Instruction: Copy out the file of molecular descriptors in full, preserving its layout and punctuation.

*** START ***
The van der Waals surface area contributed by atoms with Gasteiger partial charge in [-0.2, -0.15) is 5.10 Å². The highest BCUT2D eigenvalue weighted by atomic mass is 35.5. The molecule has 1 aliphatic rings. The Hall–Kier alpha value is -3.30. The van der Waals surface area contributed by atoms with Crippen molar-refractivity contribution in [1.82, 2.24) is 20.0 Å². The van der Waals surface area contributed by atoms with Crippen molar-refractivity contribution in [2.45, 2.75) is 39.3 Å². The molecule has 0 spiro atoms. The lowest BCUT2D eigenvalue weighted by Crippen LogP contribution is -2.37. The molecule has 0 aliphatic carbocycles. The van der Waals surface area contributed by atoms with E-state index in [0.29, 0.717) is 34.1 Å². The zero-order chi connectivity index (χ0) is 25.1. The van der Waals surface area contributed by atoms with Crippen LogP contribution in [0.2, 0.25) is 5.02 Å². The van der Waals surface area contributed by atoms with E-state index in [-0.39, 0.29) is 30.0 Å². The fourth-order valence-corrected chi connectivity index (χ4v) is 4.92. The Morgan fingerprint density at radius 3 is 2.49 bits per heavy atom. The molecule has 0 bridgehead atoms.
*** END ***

The van der Waals surface area contributed by atoms with Gasteiger partial charge in [-0.2, -0.15) is 5.10 Å². The highest BCUT2D eigenvalue weighted by atomic mass is 35.5. The molecule has 1 aliphatic rings. The Hall–Kier alpha value is -3.30. The van der Waals surface area contributed by atoms with Crippen molar-refractivity contribution in [1.82, 2.24) is 20.0 Å². The van der Waals surface area contributed by atoms with Crippen molar-refractivity contribution in [2.45, 2.75) is 39.3 Å². The molecule has 0 spiro atoms. The lowest BCUT2D eigenvalue weighted by Crippen LogP contribution is -2.37. The molecule has 0 aliphatic carbocycles. The van der Waals surface area contributed by atoms with E-state index in [0.29, 0.717) is 34.1 Å². The zero-order chi connectivity index (χ0) is 25.1. The van der Waals surface area contributed by atoms with Crippen LogP contribution in [0.2, 0.25) is 5.02 Å². The van der Waals surface area contributed by atoms with E-state index in [-0.39, 0.29) is 30.0 Å². The fourth-order valence-corrected chi connectivity index (χ4v) is 4.92. The Morgan fingerprint density at radius 3 is 2.49 bits per heavy atom. The molecule has 0 bridgehead atoms.